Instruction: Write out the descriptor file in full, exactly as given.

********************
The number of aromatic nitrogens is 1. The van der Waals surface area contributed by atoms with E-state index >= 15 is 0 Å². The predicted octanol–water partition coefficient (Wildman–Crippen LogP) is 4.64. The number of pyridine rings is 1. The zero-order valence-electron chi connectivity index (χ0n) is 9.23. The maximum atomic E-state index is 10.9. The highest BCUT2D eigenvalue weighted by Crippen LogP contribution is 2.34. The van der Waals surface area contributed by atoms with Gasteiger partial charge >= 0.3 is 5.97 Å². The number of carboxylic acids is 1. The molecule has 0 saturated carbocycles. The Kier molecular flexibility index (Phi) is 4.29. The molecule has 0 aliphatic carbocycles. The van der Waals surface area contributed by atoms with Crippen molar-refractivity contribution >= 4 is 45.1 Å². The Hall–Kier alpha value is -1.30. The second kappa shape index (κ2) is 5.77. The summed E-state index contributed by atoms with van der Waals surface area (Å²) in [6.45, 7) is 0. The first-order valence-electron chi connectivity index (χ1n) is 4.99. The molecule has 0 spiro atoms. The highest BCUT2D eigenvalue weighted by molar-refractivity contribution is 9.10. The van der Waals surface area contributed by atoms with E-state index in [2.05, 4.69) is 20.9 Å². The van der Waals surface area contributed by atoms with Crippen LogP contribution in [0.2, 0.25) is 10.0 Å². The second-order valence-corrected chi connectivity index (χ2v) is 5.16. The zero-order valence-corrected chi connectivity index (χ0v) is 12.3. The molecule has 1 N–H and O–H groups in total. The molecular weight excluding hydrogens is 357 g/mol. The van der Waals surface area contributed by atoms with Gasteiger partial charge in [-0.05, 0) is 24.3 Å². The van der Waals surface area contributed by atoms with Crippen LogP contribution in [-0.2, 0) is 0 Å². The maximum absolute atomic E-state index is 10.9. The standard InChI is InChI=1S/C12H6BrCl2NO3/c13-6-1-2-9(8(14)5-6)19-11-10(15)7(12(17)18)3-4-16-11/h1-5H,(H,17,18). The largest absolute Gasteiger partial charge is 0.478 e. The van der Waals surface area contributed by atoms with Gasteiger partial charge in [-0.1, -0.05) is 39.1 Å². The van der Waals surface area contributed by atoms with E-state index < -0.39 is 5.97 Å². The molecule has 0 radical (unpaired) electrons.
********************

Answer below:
The number of aromatic nitrogens is 1. The van der Waals surface area contributed by atoms with E-state index >= 15 is 0 Å². The predicted octanol–water partition coefficient (Wildman–Crippen LogP) is 4.64. The number of pyridine rings is 1. The zero-order valence-electron chi connectivity index (χ0n) is 9.23. The maximum atomic E-state index is 10.9. The highest BCUT2D eigenvalue weighted by Crippen LogP contribution is 2.34. The van der Waals surface area contributed by atoms with Gasteiger partial charge >= 0.3 is 5.97 Å². The number of carboxylic acids is 1. The molecule has 0 saturated carbocycles. The Kier molecular flexibility index (Phi) is 4.29. The molecule has 0 aliphatic carbocycles. The van der Waals surface area contributed by atoms with Crippen molar-refractivity contribution >= 4 is 45.1 Å². The Hall–Kier alpha value is -1.30. The second kappa shape index (κ2) is 5.77. The summed E-state index contributed by atoms with van der Waals surface area (Å²) in [6.45, 7) is 0. The first-order valence-electron chi connectivity index (χ1n) is 4.99. The molecule has 0 spiro atoms. The highest BCUT2D eigenvalue weighted by molar-refractivity contribution is 9.10. The van der Waals surface area contributed by atoms with E-state index in [2.05, 4.69) is 20.9 Å². The van der Waals surface area contributed by atoms with Crippen LogP contribution in [0.2, 0.25) is 10.0 Å². The second-order valence-corrected chi connectivity index (χ2v) is 5.16. The zero-order valence-corrected chi connectivity index (χ0v) is 12.3. The molecule has 1 N–H and O–H groups in total. The molecular weight excluding hydrogens is 357 g/mol. The van der Waals surface area contributed by atoms with Gasteiger partial charge in [-0.05, 0) is 24.3 Å². The van der Waals surface area contributed by atoms with Crippen LogP contribution in [-0.2, 0) is 0 Å². The maximum absolute atomic E-state index is 10.9. The standard InChI is InChI=1S/C12H6BrCl2NO3/c13-6-1-2-9(8(14)5-6)19-11-10(15)7(12(17)18)3-4-16-11/h1-5H,(H,17,18). The largest absolute Gasteiger partial charge is 0.478 e. The van der Waals surface area contributed by atoms with Gasteiger partial charge in [-0.1, -0.05) is 39.1 Å². The van der Waals surface area contributed by atoms with E-state index < -0.39 is 5.97 Å². The molecule has 0 radical (unpaired) electrons.